Ohio Prenuptial Agreements

Ohio prenuptial agreements or prenupsPrenuptial agreements, commonly referred to as “Pre-nups”, are permitted by Ohio law.  The law outlines them in a fairly simple manner—it labels them contracts between husband and wife.  A marriage is, in basic terms, a contract in law from the time that it is entered into by the couple.  Should a disagreement between the parties ever arise subsequent to marriage, the contract will state what the agreement is and possibly what to do in the event of a dispute. Then, presumably whatever it says should be adhered to as long as it is a legally enforceable agreement.

The purpose of a prenuptial agreement is to protect pre-marital assets in the event of a separation of the parties.  If there is no such agreement in the event of a divorce or dissolution, then the default for dividing marital assets is Ohio family law.  State divorce law, as most know, basically divides all marital assets in half between the parties.

Pre-nups can be a good thing in some circumstances including, but not limited to:

1)     If extensive pre-marital assets are owned by the parties

2)    One party has much more pre-marital assets than the other

3)    One party or both is expecting a substantial inheritance after marriage

4)    Second marriages

5)    One party has a large income and the other does not

Many inquiries about prenuptial agreements relate to custody of children.  Custody agreements, contained in pre-nups or other agreements are not enforced by courts and are not legal at their inception.  Custody is always determined by the “Best interest of the children” test.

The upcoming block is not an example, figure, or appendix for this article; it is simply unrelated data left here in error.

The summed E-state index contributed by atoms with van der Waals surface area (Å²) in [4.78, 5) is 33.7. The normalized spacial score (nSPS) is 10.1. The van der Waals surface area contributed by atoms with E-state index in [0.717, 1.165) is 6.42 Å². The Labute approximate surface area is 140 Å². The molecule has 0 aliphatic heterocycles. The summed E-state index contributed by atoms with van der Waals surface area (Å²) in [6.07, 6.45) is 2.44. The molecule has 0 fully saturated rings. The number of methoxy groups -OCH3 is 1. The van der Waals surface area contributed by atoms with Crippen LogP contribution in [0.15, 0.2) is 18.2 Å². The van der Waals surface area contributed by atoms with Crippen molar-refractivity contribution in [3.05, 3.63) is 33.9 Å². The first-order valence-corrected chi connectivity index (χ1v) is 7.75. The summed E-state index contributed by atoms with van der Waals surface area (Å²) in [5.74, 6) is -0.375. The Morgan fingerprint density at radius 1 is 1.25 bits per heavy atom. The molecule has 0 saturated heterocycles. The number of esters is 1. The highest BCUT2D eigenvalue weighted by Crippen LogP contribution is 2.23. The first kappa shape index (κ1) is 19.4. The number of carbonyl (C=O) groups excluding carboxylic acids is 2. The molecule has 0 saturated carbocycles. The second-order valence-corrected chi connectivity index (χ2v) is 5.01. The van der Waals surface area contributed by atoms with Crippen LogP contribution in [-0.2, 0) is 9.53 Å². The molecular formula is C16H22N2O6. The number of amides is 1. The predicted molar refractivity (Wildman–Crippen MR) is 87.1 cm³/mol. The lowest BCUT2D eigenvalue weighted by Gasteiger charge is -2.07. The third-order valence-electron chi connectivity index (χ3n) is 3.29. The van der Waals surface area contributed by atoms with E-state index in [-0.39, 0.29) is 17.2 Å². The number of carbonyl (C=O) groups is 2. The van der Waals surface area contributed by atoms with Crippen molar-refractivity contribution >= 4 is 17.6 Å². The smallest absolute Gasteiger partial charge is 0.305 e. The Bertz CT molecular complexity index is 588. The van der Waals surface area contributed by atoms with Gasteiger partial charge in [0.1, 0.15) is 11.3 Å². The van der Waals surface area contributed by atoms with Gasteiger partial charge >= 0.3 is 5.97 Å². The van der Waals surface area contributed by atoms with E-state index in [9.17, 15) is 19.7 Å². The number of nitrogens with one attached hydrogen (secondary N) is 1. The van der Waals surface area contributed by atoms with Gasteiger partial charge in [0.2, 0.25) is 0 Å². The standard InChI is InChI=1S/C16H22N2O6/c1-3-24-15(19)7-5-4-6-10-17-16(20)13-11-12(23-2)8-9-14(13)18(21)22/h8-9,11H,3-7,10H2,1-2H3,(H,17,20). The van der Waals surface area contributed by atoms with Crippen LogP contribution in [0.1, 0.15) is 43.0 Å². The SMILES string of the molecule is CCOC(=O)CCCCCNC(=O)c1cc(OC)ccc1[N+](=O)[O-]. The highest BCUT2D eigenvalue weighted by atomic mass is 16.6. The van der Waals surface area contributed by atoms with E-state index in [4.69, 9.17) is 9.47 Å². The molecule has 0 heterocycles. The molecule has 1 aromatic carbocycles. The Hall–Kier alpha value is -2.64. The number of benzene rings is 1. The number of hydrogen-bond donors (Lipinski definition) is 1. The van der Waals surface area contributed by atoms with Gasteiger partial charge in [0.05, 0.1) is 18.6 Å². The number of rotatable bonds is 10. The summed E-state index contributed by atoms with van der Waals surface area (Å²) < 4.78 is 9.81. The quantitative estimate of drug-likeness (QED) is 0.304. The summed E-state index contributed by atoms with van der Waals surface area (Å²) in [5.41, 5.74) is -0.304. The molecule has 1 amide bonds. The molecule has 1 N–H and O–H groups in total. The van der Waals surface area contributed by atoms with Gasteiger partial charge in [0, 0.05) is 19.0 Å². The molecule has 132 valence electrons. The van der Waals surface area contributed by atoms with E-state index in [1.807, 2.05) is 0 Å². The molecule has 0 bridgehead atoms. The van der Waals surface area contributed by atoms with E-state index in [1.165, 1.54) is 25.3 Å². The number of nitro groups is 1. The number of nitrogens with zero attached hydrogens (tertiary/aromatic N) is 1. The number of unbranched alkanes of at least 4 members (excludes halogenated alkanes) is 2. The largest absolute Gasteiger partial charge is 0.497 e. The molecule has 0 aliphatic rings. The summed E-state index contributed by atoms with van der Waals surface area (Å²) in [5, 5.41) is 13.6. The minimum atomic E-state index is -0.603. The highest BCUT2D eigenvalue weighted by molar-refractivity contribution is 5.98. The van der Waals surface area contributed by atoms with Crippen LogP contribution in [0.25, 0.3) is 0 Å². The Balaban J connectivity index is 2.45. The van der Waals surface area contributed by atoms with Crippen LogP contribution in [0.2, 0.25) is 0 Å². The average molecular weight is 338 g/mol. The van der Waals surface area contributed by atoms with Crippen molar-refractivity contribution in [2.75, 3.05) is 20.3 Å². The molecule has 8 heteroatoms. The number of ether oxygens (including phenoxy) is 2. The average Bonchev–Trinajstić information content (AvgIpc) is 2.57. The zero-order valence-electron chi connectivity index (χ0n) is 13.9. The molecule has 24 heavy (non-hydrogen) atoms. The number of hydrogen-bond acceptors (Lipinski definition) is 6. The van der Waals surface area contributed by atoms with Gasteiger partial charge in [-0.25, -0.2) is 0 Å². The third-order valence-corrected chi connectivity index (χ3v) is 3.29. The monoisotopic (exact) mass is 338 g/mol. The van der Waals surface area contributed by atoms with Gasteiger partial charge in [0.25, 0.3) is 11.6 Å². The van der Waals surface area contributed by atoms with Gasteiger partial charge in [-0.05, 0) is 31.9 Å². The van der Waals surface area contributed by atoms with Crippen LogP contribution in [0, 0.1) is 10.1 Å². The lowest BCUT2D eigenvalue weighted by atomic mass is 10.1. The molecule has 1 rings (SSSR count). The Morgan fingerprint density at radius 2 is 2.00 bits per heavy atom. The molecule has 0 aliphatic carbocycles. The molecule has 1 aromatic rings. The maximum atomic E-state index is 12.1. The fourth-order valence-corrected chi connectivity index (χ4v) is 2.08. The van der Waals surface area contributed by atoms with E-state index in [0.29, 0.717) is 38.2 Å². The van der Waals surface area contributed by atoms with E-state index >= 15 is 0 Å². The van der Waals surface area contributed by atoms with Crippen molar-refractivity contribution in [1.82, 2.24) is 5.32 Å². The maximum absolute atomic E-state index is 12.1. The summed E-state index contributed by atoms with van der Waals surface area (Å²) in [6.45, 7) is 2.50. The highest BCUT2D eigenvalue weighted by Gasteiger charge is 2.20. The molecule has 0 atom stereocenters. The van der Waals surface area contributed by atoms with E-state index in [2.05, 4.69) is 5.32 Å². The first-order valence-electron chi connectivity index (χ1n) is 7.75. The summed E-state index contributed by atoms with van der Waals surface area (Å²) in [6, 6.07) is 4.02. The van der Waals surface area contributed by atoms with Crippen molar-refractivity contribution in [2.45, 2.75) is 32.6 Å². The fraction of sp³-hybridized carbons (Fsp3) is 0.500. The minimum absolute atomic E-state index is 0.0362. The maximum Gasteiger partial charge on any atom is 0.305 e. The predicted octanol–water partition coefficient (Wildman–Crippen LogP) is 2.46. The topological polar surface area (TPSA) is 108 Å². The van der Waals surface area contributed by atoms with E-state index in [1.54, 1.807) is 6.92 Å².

These agreements have to be signed by both of the parties before the marriage takes place.  If there is a signature missing, there is not a valid contract, and courts typically will not enforce the agreement.  It is a good idea to get the terms of the agreement in order well before the wedding arrives.  For instance:  Both parties signing the agreement six months before the wedding is much better than signing the day of the wedding.

Actions between the married couple such as combining credit card accounts and adding a spouse’s name to a property deed can change the effect of the outcome.  If those issues arise, many times the later action by the parties of adding their spouse’s name to an account or property can void part or all of a prenuptial agreement, depending on the terms of the agreement.

The general public consensus is that prenuptial agreements are only for celebrities.  This is not true.  They can be very beneficial to ordinary people in many circumstances.  Bringing them up in conversation to your partner may be difficult because they may view your inquiry as distrust in the relationship.

Experienced family law attorneys at Slater & Zurz LLP know the law, and they will listen to you and answer your questions, helping you all the way through the process.  Please give us a call at  1-800-297-9191 or send us a Blog Message and make an appointment to meet with an attorney who understands.

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About slaterzurz

Slater & Zurz LLP is an Ohio law firm of highly experienced and respected attorneys. Over the last 40 years, we have developed a reputation for getting positive results for clients. We've been trusted with handling over 20,000 personal injury cases and our clients have received more than $120,000,000.

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